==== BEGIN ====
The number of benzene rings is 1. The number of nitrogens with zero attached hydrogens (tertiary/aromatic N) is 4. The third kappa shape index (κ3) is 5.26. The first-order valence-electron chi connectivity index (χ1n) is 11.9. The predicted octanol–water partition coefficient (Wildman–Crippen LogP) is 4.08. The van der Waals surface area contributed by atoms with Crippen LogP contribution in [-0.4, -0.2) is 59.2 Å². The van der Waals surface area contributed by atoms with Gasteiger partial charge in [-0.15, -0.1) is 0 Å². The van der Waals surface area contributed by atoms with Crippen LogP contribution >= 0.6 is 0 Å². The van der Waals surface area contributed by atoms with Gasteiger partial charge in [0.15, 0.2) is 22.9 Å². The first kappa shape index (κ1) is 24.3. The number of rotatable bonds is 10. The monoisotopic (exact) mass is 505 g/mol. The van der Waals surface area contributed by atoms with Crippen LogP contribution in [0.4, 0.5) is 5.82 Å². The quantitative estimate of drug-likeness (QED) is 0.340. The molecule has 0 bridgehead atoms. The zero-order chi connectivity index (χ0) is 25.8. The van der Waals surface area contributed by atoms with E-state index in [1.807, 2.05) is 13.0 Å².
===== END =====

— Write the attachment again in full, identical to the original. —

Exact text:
The number of benzene rings is 1. The number of nitrogens with zero attached hydrogens (tertiary/aromatic N) is 4. The third kappa shape index (κ3) is 5.26. The first-order valence-electron chi connectivity index (χ1n) is 11.9. The predicted octanol–water partition coefficient (Wildman–Crippen LogP) is 4.08. The van der Waals surface area contributed by atoms with Crippen LogP contribution in [-0.4, -0.2) is 59.2 Å². The van der Waals surface area contributed by atoms with Gasteiger partial charge in [-0.15, -0.1) is 0 Å². The van der Waals surface area contributed by atoms with Crippen LogP contribution >= 0.6 is 0 Å². The van der Waals surface area contributed by atoms with Gasteiger partial charge in [0.15, 0.2) is 22.9 Å². The first kappa shape index (κ1) is 24.3. The number of rotatable bonds is 10. The monoisotopic (exact) mass is 505 g/mol. The van der Waals surface area contributed by atoms with Crippen LogP contribution in [0.4, 0.5) is 5.82 Å². The quantitative estimate of drug-likeness (QED) is 0.340. The molecule has 0 bridgehead atoms. The zero-order chi connectivity index (χ0) is 25.8. The van der Waals surface area contributed by atoms with E-state index in [1.807, 2.05) is 13.0 Å².